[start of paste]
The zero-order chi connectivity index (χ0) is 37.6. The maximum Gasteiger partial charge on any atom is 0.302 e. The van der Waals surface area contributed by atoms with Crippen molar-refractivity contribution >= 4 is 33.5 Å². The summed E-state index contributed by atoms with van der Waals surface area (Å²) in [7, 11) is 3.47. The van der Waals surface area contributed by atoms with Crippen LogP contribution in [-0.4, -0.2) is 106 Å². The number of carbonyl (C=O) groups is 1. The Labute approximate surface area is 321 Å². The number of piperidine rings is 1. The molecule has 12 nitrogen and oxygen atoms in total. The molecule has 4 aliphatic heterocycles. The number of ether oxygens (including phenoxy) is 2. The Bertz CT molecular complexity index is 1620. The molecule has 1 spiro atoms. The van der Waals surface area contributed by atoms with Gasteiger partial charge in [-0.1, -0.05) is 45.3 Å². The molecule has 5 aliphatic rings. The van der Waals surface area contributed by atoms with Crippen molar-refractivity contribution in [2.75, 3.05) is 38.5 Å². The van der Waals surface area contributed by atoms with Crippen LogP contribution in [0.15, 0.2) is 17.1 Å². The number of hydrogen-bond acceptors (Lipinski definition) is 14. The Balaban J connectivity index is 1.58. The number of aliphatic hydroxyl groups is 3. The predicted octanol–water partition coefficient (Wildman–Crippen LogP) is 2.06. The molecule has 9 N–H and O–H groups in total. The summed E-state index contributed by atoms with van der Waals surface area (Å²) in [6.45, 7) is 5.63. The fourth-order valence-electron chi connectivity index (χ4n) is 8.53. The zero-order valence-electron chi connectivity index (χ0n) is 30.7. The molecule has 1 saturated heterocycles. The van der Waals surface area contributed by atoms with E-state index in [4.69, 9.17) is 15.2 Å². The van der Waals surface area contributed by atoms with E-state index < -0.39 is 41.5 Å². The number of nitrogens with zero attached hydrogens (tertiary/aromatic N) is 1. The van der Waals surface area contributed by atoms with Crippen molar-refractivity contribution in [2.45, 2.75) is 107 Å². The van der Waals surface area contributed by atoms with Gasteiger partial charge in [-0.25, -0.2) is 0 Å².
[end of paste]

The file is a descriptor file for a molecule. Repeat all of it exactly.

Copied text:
The zero-order chi connectivity index (χ0) is 37.6. The maximum Gasteiger partial charge on any atom is 0.302 e. The van der Waals surface area contributed by atoms with Crippen molar-refractivity contribution >= 4 is 33.5 Å². The summed E-state index contributed by atoms with van der Waals surface area (Å²) in [7, 11) is 3.47. The van der Waals surface area contributed by atoms with Crippen LogP contribution in [-0.4, -0.2) is 106 Å². The number of carbonyl (C=O) groups is 1. The Labute approximate surface area is 321 Å². The number of piperidine rings is 1. The molecule has 12 nitrogen and oxygen atoms in total. The molecule has 4 aliphatic heterocycles. The number of ether oxygens (including phenoxy) is 2. The Bertz CT molecular complexity index is 1620. The molecule has 1 spiro atoms. The van der Waals surface area contributed by atoms with Gasteiger partial charge in [-0.1, -0.05) is 45.3 Å². The molecule has 5 aliphatic rings. The van der Waals surface area contributed by atoms with Crippen molar-refractivity contribution in [2.75, 3.05) is 38.5 Å². The van der Waals surface area contributed by atoms with Crippen LogP contribution in [0.15, 0.2) is 17.1 Å². The number of hydrogen-bond acceptors (Lipinski definition) is 14. The Balaban J connectivity index is 1.58. The number of aliphatic hydroxyl groups is 3. The predicted octanol–water partition coefficient (Wildman–Crippen LogP) is 2.06. The molecule has 9 N–H and O–H groups in total. The summed E-state index contributed by atoms with van der Waals surface area (Å²) in [6.45, 7) is 5.63. The fourth-order valence-electron chi connectivity index (χ4n) is 8.53. The zero-order valence-electron chi connectivity index (χ0n) is 30.7. The molecule has 1 saturated heterocycles. The van der Waals surface area contributed by atoms with E-state index in [4.69, 9.17) is 15.2 Å². The van der Waals surface area contributed by atoms with E-state index < -0.39 is 41.5 Å². The number of nitrogens with zero attached hydrogens (tertiary/aromatic N) is 1. The van der Waals surface area contributed by atoms with Crippen molar-refractivity contribution in [2.45, 2.75) is 107 Å². The van der Waals surface area contributed by atoms with Gasteiger partial charge in [-0.25, -0.2) is 0 Å².